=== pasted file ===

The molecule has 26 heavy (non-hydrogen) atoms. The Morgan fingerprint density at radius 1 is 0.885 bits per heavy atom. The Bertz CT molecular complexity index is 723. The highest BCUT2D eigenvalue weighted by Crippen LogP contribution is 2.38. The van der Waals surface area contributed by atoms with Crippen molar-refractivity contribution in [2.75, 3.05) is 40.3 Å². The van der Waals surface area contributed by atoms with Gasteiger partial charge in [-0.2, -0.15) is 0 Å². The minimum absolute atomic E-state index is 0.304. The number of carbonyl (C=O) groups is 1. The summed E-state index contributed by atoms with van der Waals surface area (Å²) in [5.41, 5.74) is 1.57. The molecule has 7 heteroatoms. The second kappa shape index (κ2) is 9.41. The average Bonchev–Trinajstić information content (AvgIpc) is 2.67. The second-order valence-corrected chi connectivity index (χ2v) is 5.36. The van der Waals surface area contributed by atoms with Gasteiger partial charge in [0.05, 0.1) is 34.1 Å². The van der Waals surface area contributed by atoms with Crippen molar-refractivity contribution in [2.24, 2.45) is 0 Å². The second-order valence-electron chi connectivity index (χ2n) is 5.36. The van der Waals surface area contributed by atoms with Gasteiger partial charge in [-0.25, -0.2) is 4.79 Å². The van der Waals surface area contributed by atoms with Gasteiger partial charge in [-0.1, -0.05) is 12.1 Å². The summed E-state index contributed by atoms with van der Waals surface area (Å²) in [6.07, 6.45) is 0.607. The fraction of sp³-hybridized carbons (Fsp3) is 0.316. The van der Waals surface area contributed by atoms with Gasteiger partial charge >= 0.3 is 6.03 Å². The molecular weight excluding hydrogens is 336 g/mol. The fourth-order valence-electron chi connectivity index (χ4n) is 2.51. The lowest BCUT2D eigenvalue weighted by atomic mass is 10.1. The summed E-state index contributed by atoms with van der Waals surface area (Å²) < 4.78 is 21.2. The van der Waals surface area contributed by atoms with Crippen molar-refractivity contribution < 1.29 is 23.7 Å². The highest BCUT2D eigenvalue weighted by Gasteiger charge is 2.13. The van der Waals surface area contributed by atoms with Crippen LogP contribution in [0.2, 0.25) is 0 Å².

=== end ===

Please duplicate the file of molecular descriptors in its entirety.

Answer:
The molecule has 26 heavy (non-hydrogen) atoms. The Morgan fingerprint density at radius 1 is 0.885 bits per heavy atom. The Bertz CT molecular complexity index is 723. The highest BCUT2D eigenvalue weighted by Crippen LogP contribution is 2.38. The van der Waals surface area contributed by atoms with Crippen molar-refractivity contribution in [2.75, 3.05) is 40.3 Å². The van der Waals surface area contributed by atoms with Gasteiger partial charge in [-0.2, -0.15) is 0 Å². The minimum absolute atomic E-state index is 0.304. The number of carbonyl (C=O) groups is 1. The summed E-state index contributed by atoms with van der Waals surface area (Å²) in [5.41, 5.74) is 1.57. The molecule has 7 heteroatoms. The second kappa shape index (κ2) is 9.41. The average Bonchev–Trinajstić information content (AvgIpc) is 2.67. The second-order valence-corrected chi connectivity index (χ2v) is 5.36. The van der Waals surface area contributed by atoms with Gasteiger partial charge in [0.05, 0.1) is 34.1 Å². The van der Waals surface area contributed by atoms with Crippen molar-refractivity contribution in [2.24, 2.45) is 0 Å². The second-order valence-electron chi connectivity index (χ2n) is 5.36. The van der Waals surface area contributed by atoms with Gasteiger partial charge in [-0.25, -0.2) is 4.79 Å². The van der Waals surface area contributed by atoms with Gasteiger partial charge in [-0.1, -0.05) is 12.1 Å². The summed E-state index contributed by atoms with van der Waals surface area (Å²) in [6.07, 6.45) is 0.607. The fraction of sp³-hybridized carbons (Fsp3) is 0.316. The van der Waals surface area contributed by atoms with Gasteiger partial charge >= 0.3 is 6.03 Å². The molecular weight excluding hydrogens is 336 g/mol. The fourth-order valence-electron chi connectivity index (χ4n) is 2.51. The lowest BCUT2D eigenvalue weighted by atomic mass is 10.1. The summed E-state index contributed by atoms with van der Waals surface area (Å²) < 4.78 is 21.2. The van der Waals surface area contributed by atoms with Crippen molar-refractivity contribution < 1.29 is 23.7 Å². The highest BCUT2D eigenvalue weighted by Gasteiger charge is 2.13. The van der Waals surface area contributed by atoms with Crippen LogP contribution in [0.2, 0.25) is 0 Å².